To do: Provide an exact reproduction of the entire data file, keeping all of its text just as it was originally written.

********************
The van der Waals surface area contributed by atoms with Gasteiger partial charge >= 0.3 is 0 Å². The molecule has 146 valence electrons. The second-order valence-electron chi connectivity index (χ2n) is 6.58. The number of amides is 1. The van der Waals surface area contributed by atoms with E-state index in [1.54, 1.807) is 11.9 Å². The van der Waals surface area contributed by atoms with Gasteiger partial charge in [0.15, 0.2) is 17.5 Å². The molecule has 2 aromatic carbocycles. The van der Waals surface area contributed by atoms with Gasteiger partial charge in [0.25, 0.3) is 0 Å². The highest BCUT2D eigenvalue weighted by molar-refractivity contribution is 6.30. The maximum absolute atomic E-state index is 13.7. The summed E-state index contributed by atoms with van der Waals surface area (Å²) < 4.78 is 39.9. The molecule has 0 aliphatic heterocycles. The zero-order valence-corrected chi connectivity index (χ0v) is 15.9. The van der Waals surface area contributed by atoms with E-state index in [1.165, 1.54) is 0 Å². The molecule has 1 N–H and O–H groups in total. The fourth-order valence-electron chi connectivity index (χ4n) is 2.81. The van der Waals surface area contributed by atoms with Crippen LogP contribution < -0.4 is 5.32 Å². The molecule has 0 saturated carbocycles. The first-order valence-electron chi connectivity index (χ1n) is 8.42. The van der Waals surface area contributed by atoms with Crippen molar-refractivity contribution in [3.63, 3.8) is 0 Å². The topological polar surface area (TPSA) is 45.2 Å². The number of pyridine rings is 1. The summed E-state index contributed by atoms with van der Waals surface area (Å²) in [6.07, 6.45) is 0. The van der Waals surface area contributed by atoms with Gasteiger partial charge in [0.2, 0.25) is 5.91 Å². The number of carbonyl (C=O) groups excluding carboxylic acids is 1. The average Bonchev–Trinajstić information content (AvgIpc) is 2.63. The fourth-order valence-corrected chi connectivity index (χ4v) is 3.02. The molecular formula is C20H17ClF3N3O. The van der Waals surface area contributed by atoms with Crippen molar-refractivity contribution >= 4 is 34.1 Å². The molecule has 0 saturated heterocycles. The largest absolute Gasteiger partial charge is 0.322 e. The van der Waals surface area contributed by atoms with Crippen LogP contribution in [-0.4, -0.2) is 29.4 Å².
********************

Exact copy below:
The van der Waals surface area contributed by atoms with Gasteiger partial charge >= 0.3 is 0 Å². The molecule has 146 valence electrons. The second-order valence-electron chi connectivity index (χ2n) is 6.58. The number of amides is 1. The van der Waals surface area contributed by atoms with E-state index in [1.54, 1.807) is 11.9 Å². The van der Waals surface area contributed by atoms with Gasteiger partial charge in [0.15, 0.2) is 17.5 Å². The molecule has 2 aromatic carbocycles. The van der Waals surface area contributed by atoms with Gasteiger partial charge in [0.25, 0.3) is 0 Å². The highest BCUT2D eigenvalue weighted by molar-refractivity contribution is 6.30. The maximum absolute atomic E-state index is 13.7. The summed E-state index contributed by atoms with van der Waals surface area (Å²) < 4.78 is 39.9. The molecule has 0 aliphatic heterocycles. The zero-order valence-corrected chi connectivity index (χ0v) is 15.9. The van der Waals surface area contributed by atoms with E-state index in [1.165, 1.54) is 0 Å². The molecule has 1 N–H and O–H groups in total. The fourth-order valence-electron chi connectivity index (χ4n) is 2.81. The van der Waals surface area contributed by atoms with Crippen LogP contribution < -0.4 is 5.32 Å². The molecule has 0 saturated carbocycles. The first-order valence-electron chi connectivity index (χ1n) is 8.42. The van der Waals surface area contributed by atoms with Crippen molar-refractivity contribution in [3.63, 3.8) is 0 Å². The topological polar surface area (TPSA) is 45.2 Å². The number of pyridine rings is 1. The summed E-state index contributed by atoms with van der Waals surface area (Å²) in [6.07, 6.45) is 0. The van der Waals surface area contributed by atoms with Gasteiger partial charge in [0.2, 0.25) is 5.91 Å². The number of carbonyl (C=O) groups excluding carboxylic acids is 1. The average Bonchev–Trinajstić information content (AvgIpc) is 2.63. The fourth-order valence-corrected chi connectivity index (χ4v) is 3.02. The molecular formula is C20H17ClF3N3O. The van der Waals surface area contributed by atoms with Crippen molar-refractivity contribution >= 4 is 34.1 Å². The molecule has 0 saturated heterocycles. The largest absolute Gasteiger partial charge is 0.322 e. The van der Waals surface area contributed by atoms with Crippen LogP contribution in [-0.4, -0.2) is 29.4 Å².